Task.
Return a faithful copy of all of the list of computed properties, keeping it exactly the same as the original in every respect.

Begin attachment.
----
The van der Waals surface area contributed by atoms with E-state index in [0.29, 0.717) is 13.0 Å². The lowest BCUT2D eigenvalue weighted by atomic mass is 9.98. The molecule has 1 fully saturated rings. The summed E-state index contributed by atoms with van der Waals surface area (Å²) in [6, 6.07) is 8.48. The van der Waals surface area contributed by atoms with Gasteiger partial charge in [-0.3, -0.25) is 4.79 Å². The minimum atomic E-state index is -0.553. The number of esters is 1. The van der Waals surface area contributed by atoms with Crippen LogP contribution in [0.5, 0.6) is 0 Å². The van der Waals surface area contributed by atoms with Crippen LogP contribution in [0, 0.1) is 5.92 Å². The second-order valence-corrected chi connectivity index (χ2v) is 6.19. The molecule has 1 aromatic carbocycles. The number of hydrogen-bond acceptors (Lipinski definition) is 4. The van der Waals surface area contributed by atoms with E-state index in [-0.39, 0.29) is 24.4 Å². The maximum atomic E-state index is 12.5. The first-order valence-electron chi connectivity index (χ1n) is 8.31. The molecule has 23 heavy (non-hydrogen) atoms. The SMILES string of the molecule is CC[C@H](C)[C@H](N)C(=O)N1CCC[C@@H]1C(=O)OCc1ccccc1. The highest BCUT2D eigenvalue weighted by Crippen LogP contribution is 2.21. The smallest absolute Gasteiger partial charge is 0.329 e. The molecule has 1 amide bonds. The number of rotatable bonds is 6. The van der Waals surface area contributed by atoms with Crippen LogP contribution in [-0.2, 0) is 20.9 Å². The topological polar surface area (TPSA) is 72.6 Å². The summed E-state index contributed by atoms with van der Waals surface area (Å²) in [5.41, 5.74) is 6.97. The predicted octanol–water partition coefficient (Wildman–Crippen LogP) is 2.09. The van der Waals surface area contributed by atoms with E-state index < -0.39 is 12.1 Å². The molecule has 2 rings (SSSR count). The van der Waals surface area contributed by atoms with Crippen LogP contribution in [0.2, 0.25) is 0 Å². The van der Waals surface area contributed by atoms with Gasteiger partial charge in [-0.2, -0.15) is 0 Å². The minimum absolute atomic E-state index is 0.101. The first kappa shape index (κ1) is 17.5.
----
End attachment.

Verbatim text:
The van der Waals surface area contributed by atoms with E-state index in [0.29, 0.717) is 13.0 Å². The lowest BCUT2D eigenvalue weighted by atomic mass is 9.98. The molecule has 1 fully saturated rings. The summed E-state index contributed by atoms with van der Waals surface area (Å²) in [6, 6.07) is 8.48. The van der Waals surface area contributed by atoms with Gasteiger partial charge in [-0.3, -0.25) is 4.79 Å². The minimum atomic E-state index is -0.553. The number of esters is 1. The van der Waals surface area contributed by atoms with Crippen LogP contribution in [0.5, 0.6) is 0 Å². The van der Waals surface area contributed by atoms with Crippen LogP contribution in [0, 0.1) is 5.92 Å². The second-order valence-corrected chi connectivity index (χ2v) is 6.19. The molecule has 1 aromatic carbocycles. The number of hydrogen-bond acceptors (Lipinski definition) is 4. The van der Waals surface area contributed by atoms with E-state index in [-0.39, 0.29) is 24.4 Å². The maximum atomic E-state index is 12.5. The first-order valence-electron chi connectivity index (χ1n) is 8.31. The molecule has 23 heavy (non-hydrogen) atoms. The SMILES string of the molecule is CC[C@H](C)[C@H](N)C(=O)N1CCC[C@@H]1C(=O)OCc1ccccc1. The highest BCUT2D eigenvalue weighted by Crippen LogP contribution is 2.21. The smallest absolute Gasteiger partial charge is 0.329 e. The molecule has 1 amide bonds. The number of rotatable bonds is 6. The van der Waals surface area contributed by atoms with Crippen LogP contribution in [-0.2, 0) is 20.9 Å². The topological polar surface area (TPSA) is 72.6 Å². The summed E-state index contributed by atoms with van der Waals surface area (Å²) in [5.41, 5.74) is 6.97. The predicted octanol–water partition coefficient (Wildman–Crippen LogP) is 2.09. The van der Waals surface area contributed by atoms with E-state index < -0.39 is 12.1 Å². The molecule has 2 rings (SSSR count). The van der Waals surface area contributed by atoms with Crippen LogP contribution in [0.2, 0.25) is 0 Å². The van der Waals surface area contributed by atoms with Gasteiger partial charge in [-0.2, -0.15) is 0 Å². The minimum absolute atomic E-state index is 0.101. The first kappa shape index (κ1) is 17.5.